Martin at sea on a journey to and from England in about 1920 Martin at Tidkinhow in about 1920 Martin Farndale on a visit to England from Canada, taken about 1920 when he was aged about 40
In 1927 Martin travelled on the Ausonia (Furness Line) from Quebec to London.
In 1928, Martin, 40, unaccompanied, a farmer, travelled from Liverpool to Halifax, Canada on the Athenia.
In 1929, Martin married his cousin Ruth Farndale, also from Yorkshire, but they had no children. He became well known on the Trochu Council and took a great interest in education, doing a great deal for the community. He died in 1943 aged 63 and is buried in Trochu. He visited England once. (Our Huxley Heritage).
In 1929 Ruth Farndale of Craggs Hall, 42, unaccompanied, travelled from Liverpool to Montreal.
Ruth Farndale Martin, early days in Canada
The Canadian Farndales at the Kinseys in about 1931 (Martin, Jim, Kate, Grace, George, Alfred)
Martin Farndale and Howard Holmes, husband of Grace nee Farndale Holmes (FAR00659) at the Holmes Ranch in Alberta in about 1940.
In a newspaper article: MARTIN FARNDALE PASSES AWAY. The news, Saturday evening, of the passing of Mr. Martin Farndale in the General Hospital, Calgary, came as a distinct shock to many in the Trochu district, although he had been under medical care for over a year. The late Mr Farndale, who was one of the district's real old timers, was born in Guisborough, Yorkshire in 1881. Coming to calendar in 1905 he came West to Alberta, and settled in Trochu district, taking up a homestead on the town line, which he has farmed ever since. His marriage took place in 1929. Always taking a keen interest in public affairs, he served as Councillor of Stauffer municipality for a number of years and was active in school affairs serving as a trustee. Highly respected by all who knew him his passing is a severe loss to the district. Surviving are his wife, Ruth, at home, two sisters, Mrs W Kinsey, of Trochu, and Mrs H Holmes, of Huxley. A brother, George Farndale, of Three Hills, another brother, senator James Farndale, of Nevada, also two brothers and three sisters in Yorkshire. Reverend T H Chapman, Rural Dean, of Carbon, conducted the funeral services, which were held in the United Church, Trochu, Tuesday afternoon, with burial taking place in the Trochu cemetery. The pallbearers were Messrs G R Hogg, F Kinsey, E Roach, M and J Sitala, O Bayes.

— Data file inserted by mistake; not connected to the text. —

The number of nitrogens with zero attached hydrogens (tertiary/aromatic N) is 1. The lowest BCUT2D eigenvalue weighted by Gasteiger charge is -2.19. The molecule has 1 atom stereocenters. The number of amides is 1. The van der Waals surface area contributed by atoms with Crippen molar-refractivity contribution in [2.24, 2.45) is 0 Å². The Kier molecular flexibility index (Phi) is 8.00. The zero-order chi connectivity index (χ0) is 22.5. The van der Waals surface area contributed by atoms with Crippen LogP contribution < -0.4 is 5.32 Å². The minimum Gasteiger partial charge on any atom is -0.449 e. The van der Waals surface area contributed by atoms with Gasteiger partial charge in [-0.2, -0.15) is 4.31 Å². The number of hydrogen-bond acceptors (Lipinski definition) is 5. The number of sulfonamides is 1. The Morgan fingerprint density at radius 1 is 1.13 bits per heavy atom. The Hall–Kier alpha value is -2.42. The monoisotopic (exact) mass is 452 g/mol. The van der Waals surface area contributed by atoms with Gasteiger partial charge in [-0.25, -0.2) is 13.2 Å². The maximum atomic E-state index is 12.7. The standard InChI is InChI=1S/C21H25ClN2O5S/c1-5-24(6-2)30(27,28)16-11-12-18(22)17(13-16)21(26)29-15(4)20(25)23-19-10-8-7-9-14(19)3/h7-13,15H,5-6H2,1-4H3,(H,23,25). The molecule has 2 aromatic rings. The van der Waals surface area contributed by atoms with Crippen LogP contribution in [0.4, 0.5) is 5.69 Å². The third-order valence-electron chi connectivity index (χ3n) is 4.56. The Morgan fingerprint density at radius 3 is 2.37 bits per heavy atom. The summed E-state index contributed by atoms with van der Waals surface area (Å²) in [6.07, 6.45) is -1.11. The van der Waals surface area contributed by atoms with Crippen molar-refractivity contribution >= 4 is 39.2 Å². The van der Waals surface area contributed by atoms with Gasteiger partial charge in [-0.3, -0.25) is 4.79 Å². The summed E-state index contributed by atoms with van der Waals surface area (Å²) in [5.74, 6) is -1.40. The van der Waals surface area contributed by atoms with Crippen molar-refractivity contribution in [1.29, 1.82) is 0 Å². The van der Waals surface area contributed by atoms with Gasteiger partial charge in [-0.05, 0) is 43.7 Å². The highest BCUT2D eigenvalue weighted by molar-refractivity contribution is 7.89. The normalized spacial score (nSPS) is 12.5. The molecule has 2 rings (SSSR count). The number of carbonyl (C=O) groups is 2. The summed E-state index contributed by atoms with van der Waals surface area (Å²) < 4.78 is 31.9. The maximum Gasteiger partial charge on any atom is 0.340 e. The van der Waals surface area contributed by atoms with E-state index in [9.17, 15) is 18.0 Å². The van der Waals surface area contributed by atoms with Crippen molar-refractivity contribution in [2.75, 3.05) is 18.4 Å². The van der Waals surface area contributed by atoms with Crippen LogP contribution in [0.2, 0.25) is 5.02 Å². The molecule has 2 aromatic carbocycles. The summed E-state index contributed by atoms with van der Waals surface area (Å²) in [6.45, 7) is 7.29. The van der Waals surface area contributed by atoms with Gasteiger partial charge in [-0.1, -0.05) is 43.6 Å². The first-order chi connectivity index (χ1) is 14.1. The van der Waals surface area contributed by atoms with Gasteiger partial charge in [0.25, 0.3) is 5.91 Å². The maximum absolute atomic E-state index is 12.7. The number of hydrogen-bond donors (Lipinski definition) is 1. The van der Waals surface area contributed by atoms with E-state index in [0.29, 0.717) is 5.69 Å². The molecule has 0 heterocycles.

Card of Thanks. We wish to thank all neighbours and friends for their kindness, also for the lovely floral tributes sent during our recent bereavement. Mrs RUTH FARNDALE.
Martin Farndale’s grave at Huxley, taken in 1973
Ruth Farndale, died at Northallerton District, Yorkshire in early 1974 (DR).